NVIDIA’s Jensen Huang Takes No.1 Spot In HBR’s Top 100 CEOs, AMD’s Lisa Su Takes 26th
Harvard Business Review has named NVIDIA's CEO, Jensen Huang, the No. 1 best performing CEO in the world for 2019. The publication had previously ranked Jensen No. 2 last year and No. 3 the year before that. AMD's Lisa Su was also present on the list, albeit down in the 26th spot. The publication recognized Jensen's contribution in increase the share price of the company 14-fold from 2015 to 2018 in a span of just three years.
AMD's Lisa Su appears on the Top 100 best-performing CEO list as NVIDIA's Jensen takes No.1 spot
Unlike NVIDIA's Jensen Huang, who has been on the list for a while now (and in the top 3 positions I might add), AMD's Lisa Su appeared on the list for the first time, slotting in immediately into the 26th position. While Jensen managed to increase the value of an already profitable company 14-fold, Lisa was able to turn a drowning company around in record time. Lisa Su is also one of only 4 females on the Top 100 best-performing CEOs list (compared to 3 last year).
Here is what HBR had to say about their choice of the best performing CEO in the world:
When Jensen Huang co-founded NVIDIA, in 1993, he focused on a single niche: building powerful computer chips to create graphics for fast-moving video games. As the company went public in 1999 and grew through the 2000s, video games remained its growth engine—but even back then, Huang, a Taiwanese immigrant who studied electrical engineering at Oregon State and Stanford, could see a different path forward. Data scientists were beginning to ask computers to perform much more sophisticated calculations more quickly, so NVIDIA began spending billions of dollars on R&D to create chips that would support artificial intelligence applications.
By the mid-2010s its AI-focused chips had come to dominate this nascent market, showing up inside autonomous vehicles, robots, drone aircraft, and dozens of other high-tech tools. One look at NVIDIA’s stock chart shows how this bet has paid off: From late 2015 to late 2018, the company’s stock grew 14-fold—a performance that puts Huang, 56, in the top spot on HBR’s list of best-performing CEOs in the world this year. Source: HBR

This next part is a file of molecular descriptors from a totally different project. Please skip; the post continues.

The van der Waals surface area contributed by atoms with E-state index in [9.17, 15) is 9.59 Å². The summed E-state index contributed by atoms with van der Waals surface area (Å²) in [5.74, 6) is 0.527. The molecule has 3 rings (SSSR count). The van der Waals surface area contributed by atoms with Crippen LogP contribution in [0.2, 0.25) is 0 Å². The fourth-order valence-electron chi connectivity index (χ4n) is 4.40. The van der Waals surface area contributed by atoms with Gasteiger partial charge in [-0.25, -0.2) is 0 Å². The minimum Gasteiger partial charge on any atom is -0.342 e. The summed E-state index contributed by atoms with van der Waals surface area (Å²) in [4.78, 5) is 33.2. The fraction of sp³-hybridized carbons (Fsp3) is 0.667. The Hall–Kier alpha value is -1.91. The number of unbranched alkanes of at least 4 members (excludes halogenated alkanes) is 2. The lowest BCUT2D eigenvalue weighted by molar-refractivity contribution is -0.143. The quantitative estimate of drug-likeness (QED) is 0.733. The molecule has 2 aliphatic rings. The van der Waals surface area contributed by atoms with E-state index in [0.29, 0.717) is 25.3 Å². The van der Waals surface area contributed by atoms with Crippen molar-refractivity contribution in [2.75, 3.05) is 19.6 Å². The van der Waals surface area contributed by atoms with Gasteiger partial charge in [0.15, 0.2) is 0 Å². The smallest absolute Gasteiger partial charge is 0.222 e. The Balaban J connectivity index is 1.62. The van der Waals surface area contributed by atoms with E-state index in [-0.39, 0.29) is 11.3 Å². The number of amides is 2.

NVIDIA took the world by storm with the advent of the age of machine learning. Its GPUs that were previously only good for gaming suddenly had large real-world applications that would never stop anytime soon. A brand new market had opened up for the company and Jensen was quick to capitalize on that. Facing stiff competition from AMD's Radeon brand also meant that the company had an aggressive R&D department that had been working on projects that were years ahead in the roadmap. It would be interesting to see whether Jensen can maintain his no.1 position next year considering NVIDIA's lackluster performance these past few quarters and the streak of record-breaking quarters, now broken.
AMD's Lisa Su on the other hand appears to be poised to quickly climb these ranks as AMD's Zen 2 based EPYC processors roll out and catch an Intel whose 10nm is not ready yet, off-guard. Offering a competitively specced processor at a fraction of the cost, many experts agree that AMD is poised to take away market share from Intel throughout 2020 (until Intel can play catch-up with 7nm EUV). A decision to spin off its in-house foundry, Glo-Fo, appears to be working wonders as the company utilizes expertise from TSMC to maintain a lead on process nodes while utilizing GloFo for its IOD (on the EPYC processor) and fulfilling the Wafer Supply Agreement.
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